How Run Metrics can work for Training Feedback & Injury Prevention

How Run Metrics can work for Training Feedback & Injury Prevention

How Run Metrics can work for Training Feedback & Injury Prevention

Spoiler - I love data and gadgets. So this is totally bias.

Second Spoiler - No amount of data or any gadget should replace being able to know what your body is trying to tell you.

However, for anyone who uses a Garmin Forerunner you should be upgrading heart rate strap to the HRM run. If used well and with a purpose (HR Data aside) the metrics we can get will make us think about our efficiency, the way we move and the stress we place on our bodies.

For anyone using HR data to train I would suggest having an HR strap anyway. The data off the wrist for me is still too inaccurate to have any real meaning.

The HRM-Run heart rate monitor provides the most advanced running metrics to high-end Garmin Forerunner® running watches. The strap is seamlessly comfortable and easily adjustable while the module is small, lightweight and fits entirely within the width strap.

HRM-Run provides 6 running dynamics metrics:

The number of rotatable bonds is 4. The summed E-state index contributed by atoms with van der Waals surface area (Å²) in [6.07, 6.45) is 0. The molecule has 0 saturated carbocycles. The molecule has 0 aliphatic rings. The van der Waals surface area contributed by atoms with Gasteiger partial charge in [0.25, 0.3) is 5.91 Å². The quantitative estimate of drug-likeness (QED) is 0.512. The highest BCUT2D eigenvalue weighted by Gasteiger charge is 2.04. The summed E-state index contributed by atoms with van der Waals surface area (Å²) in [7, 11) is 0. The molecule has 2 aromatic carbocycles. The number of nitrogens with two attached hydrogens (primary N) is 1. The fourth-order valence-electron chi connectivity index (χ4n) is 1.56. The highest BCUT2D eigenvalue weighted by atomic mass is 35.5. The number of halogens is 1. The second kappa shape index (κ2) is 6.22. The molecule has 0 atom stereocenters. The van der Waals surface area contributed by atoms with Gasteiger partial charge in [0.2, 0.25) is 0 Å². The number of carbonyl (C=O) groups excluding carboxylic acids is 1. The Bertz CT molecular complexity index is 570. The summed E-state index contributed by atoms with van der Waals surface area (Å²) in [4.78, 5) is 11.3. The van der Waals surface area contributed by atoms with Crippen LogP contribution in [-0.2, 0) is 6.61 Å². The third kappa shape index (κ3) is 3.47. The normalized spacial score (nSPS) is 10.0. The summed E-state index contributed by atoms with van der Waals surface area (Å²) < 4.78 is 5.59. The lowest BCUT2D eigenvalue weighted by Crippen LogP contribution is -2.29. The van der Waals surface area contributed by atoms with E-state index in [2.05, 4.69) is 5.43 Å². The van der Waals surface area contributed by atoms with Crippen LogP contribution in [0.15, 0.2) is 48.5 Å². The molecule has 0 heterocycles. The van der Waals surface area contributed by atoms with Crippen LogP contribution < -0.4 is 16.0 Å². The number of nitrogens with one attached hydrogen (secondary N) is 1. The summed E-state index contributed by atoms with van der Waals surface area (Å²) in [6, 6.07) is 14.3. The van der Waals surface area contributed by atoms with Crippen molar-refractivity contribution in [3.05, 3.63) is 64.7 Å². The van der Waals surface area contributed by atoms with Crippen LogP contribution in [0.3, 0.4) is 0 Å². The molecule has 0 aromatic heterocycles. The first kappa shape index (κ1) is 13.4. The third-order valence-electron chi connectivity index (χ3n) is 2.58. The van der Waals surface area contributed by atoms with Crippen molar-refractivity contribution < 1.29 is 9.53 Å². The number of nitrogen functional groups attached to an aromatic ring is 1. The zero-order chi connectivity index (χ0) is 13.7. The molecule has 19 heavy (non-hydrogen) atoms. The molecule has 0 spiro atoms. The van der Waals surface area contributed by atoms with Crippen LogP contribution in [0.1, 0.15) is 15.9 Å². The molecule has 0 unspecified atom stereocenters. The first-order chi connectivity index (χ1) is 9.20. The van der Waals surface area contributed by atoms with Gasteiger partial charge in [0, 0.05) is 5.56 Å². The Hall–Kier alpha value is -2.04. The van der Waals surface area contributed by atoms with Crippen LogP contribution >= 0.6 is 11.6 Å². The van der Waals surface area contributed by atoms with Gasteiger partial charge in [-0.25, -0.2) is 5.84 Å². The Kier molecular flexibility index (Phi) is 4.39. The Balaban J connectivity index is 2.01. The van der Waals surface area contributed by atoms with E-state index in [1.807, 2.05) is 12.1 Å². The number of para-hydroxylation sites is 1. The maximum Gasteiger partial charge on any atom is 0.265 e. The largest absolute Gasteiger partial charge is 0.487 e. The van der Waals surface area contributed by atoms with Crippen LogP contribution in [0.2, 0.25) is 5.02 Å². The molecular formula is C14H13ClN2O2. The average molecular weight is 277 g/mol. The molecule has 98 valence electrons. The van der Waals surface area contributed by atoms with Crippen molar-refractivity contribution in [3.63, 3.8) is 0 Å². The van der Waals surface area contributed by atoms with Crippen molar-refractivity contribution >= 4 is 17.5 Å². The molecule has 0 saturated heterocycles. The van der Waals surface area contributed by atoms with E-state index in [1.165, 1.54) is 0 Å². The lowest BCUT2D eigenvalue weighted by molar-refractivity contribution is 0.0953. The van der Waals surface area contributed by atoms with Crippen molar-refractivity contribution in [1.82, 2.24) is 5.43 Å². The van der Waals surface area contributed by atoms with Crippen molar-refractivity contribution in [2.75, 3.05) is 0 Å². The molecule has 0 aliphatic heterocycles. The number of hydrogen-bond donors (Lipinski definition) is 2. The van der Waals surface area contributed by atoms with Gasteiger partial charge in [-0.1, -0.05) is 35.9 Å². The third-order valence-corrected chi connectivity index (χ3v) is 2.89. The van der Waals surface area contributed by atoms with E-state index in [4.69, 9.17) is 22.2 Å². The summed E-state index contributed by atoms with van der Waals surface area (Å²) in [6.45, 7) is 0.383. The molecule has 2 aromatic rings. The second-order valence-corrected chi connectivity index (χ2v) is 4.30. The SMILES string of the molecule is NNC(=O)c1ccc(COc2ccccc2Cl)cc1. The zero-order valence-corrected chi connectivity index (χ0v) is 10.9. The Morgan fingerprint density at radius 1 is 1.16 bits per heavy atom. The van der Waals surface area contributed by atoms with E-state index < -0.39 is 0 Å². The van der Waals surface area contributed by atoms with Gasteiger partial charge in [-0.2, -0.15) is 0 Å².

• Cadence — number of steps per minute
  • Vertical oscillation — degree of ‘bounce’ in your running motion; displays the vertical motion of your torso, measured in centimeters for each step
  • Ground contact time — the amount of time in each step that you spend on the ground while running; measured in milliseconds
  • Ground contact time balance — displays the left/right balance of your ground contact time while running (displays a percentage); for example, 53.2 with an arrow pointing left or right
  • Stride length — length of your stride from 1 footfall to the next; measured in meters
  • Vertical ratio — the ratio of vertical oscillation to stride length (displays a percentage); a lower number typically indicates a better running form

This real-time data can help athletes take their performance to the next level by showing them where they can improve their running form.

Using the Garmin Connect app you can analyze data after the fact too. They use some great graphs to show consistency, when fatigue may hit and how our body responds to different terrain.

Below is the example of Stride length and Vertical Ratio

Vertical Oscillation = how high we need to bounce up to go forward at a certain pace



When we start to accumulate data over a period of time and notice trends we can get ahead of the game. I've always seen the numbers get more efficient as I get fitter and the left to right balance skew to one side when I am overtraining. 

Check out the Garmin HRM-Run here



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